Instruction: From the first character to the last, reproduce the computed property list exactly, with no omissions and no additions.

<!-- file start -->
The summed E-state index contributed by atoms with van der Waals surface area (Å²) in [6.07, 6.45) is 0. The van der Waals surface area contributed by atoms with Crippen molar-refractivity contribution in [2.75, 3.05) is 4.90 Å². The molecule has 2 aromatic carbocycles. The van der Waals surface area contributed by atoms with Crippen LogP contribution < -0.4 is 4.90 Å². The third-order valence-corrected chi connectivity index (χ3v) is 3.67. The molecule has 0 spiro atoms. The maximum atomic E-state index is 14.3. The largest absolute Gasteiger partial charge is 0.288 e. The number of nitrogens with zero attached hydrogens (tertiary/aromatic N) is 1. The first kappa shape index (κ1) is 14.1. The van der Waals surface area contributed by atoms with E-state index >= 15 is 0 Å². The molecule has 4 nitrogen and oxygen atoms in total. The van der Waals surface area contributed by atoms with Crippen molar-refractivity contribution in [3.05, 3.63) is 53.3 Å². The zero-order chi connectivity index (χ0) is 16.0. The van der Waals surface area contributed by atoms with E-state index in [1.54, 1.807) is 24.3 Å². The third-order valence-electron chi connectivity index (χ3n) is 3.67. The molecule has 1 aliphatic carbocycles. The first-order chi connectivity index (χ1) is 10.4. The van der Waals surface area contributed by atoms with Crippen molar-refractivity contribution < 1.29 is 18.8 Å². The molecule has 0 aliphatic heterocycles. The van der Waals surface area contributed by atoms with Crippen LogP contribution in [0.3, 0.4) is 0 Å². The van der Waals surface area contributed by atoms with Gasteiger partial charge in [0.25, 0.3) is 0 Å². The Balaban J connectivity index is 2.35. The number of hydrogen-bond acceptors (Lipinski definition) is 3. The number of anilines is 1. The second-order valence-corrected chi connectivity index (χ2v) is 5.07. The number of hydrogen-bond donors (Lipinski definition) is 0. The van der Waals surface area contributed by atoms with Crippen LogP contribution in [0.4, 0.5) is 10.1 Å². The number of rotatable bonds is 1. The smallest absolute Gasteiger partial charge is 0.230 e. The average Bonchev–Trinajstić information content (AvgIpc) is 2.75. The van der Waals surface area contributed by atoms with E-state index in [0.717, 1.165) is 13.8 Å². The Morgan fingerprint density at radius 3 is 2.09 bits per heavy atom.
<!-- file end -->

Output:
The summed E-state index contributed by atoms with van der Waals surface area (Å²) in [6.07, 6.45) is 0. The van der Waals surface area contributed by atoms with Crippen molar-refractivity contribution in [2.75, 3.05) is 4.90 Å². The molecule has 2 aromatic carbocycles. The van der Waals surface area contributed by atoms with Crippen LogP contribution < -0.4 is 4.90 Å². The third-order valence-corrected chi connectivity index (χ3v) is 3.67. The molecule has 0 spiro atoms. The maximum atomic E-state index is 14.3. The largest absolute Gasteiger partial charge is 0.288 e. The number of nitrogens with zero attached hydrogens (tertiary/aromatic N) is 1. The first kappa shape index (κ1) is 14.1. The van der Waals surface area contributed by atoms with E-state index >= 15 is 0 Å². The molecule has 4 nitrogen and oxygen atoms in total. The van der Waals surface area contributed by atoms with Crippen molar-refractivity contribution in [3.05, 3.63) is 53.3 Å². The zero-order chi connectivity index (χ0) is 16.0. The van der Waals surface area contributed by atoms with E-state index in [1.54, 1.807) is 24.3 Å². The third-order valence-electron chi connectivity index (χ3n) is 3.67. The molecule has 1 aliphatic carbocycles. The first-order chi connectivity index (χ1) is 10.4. The van der Waals surface area contributed by atoms with Crippen molar-refractivity contribution < 1.29 is 18.8 Å². The molecule has 0 aliphatic heterocycles. The van der Waals surface area contributed by atoms with Crippen LogP contribution in [0.3, 0.4) is 0 Å². The van der Waals surface area contributed by atoms with Gasteiger partial charge in [0.25, 0.3) is 0 Å². The Balaban J connectivity index is 2.35. The number of hydrogen-bond acceptors (Lipinski definition) is 3. The number of anilines is 1. The second-order valence-corrected chi connectivity index (χ2v) is 5.07. The number of hydrogen-bond donors (Lipinski definition) is 0. The van der Waals surface area contributed by atoms with Crippen LogP contribution in [0.4, 0.5) is 10.1 Å². The number of rotatable bonds is 1. The smallest absolute Gasteiger partial charge is 0.230 e. The average Bonchev–Trinajstić information content (AvgIpc) is 2.75. The van der Waals surface area contributed by atoms with E-state index in [0.717, 1.165) is 13.8 Å². The Morgan fingerprint density at radius 3 is 2.09 bits per heavy atom.